HESC released a seven year old captive-bred female cheetah in the Pidwa Wilderness Reserve during January 2019. The release formed part of the Southern African cheetah meta-population programme facilitated by the Endangered Wildlife Trust (EWT), and entails selectively releasing captive-bred cheetahs to enhance the genetic diversity of the limited number of free-ranging members of the species in Southern Africa.
The release is conducted in three stages. The first stage entailed a three-month habituation period in a predator-free boma of one hectare. During this time the cheetah was fed impala carcasses.
For the second stage, Tillie was moved on Monday the 11th of March to a 2 000 hectare area in the Pidwa Wilderness Reserve. She will have the opportunity to hone her natural hunting skills as the area will be devoid of cheetahs, hyenas and lions. During this period she will be monitored daily and provided with meat should she fail to hunt successfully.
Her Royal Highness Princess Michael of Kent while visiting the HESC attended the release of Tillie. HRH Princess Michael of Kent who is internationally known for her love of cheetahs is a patron of the Centre.
HESC has been breeding cheetahs since 1990 and was accredited by the Convention on International Trade in Endangered Species of Wild Fauna and Flora (CITES) as a breeding centre for cheetahs in October 2003.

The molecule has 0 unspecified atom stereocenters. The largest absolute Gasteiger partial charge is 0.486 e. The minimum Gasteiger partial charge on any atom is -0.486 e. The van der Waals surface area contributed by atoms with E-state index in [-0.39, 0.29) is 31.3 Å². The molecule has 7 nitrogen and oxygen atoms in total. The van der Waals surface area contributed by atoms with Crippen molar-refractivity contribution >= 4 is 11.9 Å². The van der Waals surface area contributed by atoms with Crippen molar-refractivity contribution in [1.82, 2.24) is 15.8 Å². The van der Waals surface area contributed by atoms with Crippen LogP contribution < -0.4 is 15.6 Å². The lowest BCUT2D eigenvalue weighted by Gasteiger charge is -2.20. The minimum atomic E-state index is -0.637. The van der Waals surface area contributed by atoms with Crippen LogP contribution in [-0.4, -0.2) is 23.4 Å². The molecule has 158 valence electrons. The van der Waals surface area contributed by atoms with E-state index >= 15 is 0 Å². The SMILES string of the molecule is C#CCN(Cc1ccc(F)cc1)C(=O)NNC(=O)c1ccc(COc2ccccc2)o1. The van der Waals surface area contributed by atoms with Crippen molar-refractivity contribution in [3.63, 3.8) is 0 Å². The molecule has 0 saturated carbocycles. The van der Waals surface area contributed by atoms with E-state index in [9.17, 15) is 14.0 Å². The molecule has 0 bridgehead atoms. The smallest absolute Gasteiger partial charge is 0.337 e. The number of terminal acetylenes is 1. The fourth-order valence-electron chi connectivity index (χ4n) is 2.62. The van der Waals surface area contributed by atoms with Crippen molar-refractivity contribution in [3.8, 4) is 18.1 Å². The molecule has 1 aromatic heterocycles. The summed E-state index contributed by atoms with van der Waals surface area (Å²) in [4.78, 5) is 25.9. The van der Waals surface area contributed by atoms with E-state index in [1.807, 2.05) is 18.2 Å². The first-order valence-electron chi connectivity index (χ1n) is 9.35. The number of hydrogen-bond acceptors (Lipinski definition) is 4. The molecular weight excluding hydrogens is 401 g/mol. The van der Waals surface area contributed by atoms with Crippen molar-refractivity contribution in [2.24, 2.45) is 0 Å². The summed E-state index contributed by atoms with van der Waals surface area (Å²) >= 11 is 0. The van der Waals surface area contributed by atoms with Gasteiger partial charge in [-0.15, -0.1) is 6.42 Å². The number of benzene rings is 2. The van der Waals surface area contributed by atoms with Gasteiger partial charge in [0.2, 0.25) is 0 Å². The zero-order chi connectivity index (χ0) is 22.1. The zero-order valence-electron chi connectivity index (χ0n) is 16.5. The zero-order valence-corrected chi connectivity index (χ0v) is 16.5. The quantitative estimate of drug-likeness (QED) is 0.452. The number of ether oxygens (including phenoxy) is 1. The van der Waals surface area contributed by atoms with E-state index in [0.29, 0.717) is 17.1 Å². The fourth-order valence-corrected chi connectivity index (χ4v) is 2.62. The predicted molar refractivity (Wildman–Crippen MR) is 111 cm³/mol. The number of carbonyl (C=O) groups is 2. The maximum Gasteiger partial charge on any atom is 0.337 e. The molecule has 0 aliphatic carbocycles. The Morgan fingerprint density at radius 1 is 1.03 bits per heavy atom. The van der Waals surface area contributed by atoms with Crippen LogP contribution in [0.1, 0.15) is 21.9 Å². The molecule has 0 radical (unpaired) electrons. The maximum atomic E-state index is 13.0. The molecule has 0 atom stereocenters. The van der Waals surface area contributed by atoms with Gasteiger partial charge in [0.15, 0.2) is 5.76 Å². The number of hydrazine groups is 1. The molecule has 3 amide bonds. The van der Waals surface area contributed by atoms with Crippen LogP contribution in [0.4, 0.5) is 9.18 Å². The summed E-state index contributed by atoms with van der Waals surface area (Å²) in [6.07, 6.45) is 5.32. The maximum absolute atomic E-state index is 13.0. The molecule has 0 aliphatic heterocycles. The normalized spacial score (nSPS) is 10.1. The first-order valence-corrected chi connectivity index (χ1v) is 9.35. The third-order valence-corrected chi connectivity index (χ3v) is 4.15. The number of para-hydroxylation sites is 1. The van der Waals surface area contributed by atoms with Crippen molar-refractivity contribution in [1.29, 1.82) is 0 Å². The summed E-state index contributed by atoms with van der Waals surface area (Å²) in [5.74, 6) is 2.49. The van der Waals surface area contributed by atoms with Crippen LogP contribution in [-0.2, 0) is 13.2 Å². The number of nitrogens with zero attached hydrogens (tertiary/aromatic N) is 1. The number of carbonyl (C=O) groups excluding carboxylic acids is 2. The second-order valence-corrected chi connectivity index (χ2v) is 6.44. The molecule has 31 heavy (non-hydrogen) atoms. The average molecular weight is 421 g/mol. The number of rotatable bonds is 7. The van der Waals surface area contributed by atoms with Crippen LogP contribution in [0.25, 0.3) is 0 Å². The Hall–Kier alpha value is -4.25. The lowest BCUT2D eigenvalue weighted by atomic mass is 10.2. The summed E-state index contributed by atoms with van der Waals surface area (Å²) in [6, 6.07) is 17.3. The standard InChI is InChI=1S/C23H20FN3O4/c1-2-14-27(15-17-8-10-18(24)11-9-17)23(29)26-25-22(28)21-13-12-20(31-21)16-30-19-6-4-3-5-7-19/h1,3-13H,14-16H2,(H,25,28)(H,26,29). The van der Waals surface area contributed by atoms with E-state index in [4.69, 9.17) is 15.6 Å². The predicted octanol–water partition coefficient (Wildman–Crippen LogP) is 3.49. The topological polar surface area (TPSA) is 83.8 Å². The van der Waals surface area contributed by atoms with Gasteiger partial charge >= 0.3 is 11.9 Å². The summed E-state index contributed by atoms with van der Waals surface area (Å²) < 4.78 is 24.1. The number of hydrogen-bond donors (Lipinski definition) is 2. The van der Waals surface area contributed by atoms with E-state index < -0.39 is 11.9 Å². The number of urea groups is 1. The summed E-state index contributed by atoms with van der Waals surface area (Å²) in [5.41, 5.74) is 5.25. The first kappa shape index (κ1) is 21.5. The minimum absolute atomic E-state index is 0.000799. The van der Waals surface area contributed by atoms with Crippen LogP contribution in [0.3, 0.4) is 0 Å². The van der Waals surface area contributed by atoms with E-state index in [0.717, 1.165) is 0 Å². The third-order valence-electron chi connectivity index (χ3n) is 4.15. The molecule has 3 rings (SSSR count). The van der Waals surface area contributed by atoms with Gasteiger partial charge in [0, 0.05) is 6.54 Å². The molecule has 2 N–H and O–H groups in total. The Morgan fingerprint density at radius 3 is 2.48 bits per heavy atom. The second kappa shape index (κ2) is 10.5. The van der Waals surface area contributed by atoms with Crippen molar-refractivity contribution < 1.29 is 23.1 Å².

HESC’s founder and managing director, Lente Roode, says the release of cheetahs into the wild remains the ultimate objective of her cheetah breeding programme and the release will provide a fresh bloodline to broaden the diversity of the gene pool of the Pidwa cheetahs.
As female cheetahs are solitary animals by nature, Roode says releasing a single cheetah into a new area is a normal practice and is consistent with the way in which they live in the wild.
Only once she proved herself to be an independent and successful hunter, will she be released into the 17 000 hectare (third stage), big-five reserve to meet and interact with the other inhabitants in the reserve. Monitoring will continue to ensure that she adapts to her new environment, and hunts successfully.
Roode says that the numerous previous successful releases of captive-bred cheetahs into the wild by HESC, dispel the myth that cheetahs born and raised in captivity cannot be released and sustain themselves in the presence of other predators in the wild. Their ability to survive in the wild and in the presence of other predators is very much an individual ability; some do so successfully, others not.
Note to editors:
The Hoedspruit Endangered Species Centre (HESC) is a unique, African wildlife facility that focuses on the conservation and breeding of rare, vulnerable and threatened wildlife species. HESC also is increasingly becoming a refuge for animals injured and orphaned as a consequence of poaching events.
Released on behalf of Lente Roode
Founder and Managing Director
Hoedspruit Endangered Species Centre (HESC)
For further information contact Ilse Schürmann
Mobile: 082 851 7157 – Tel: 012 460 5605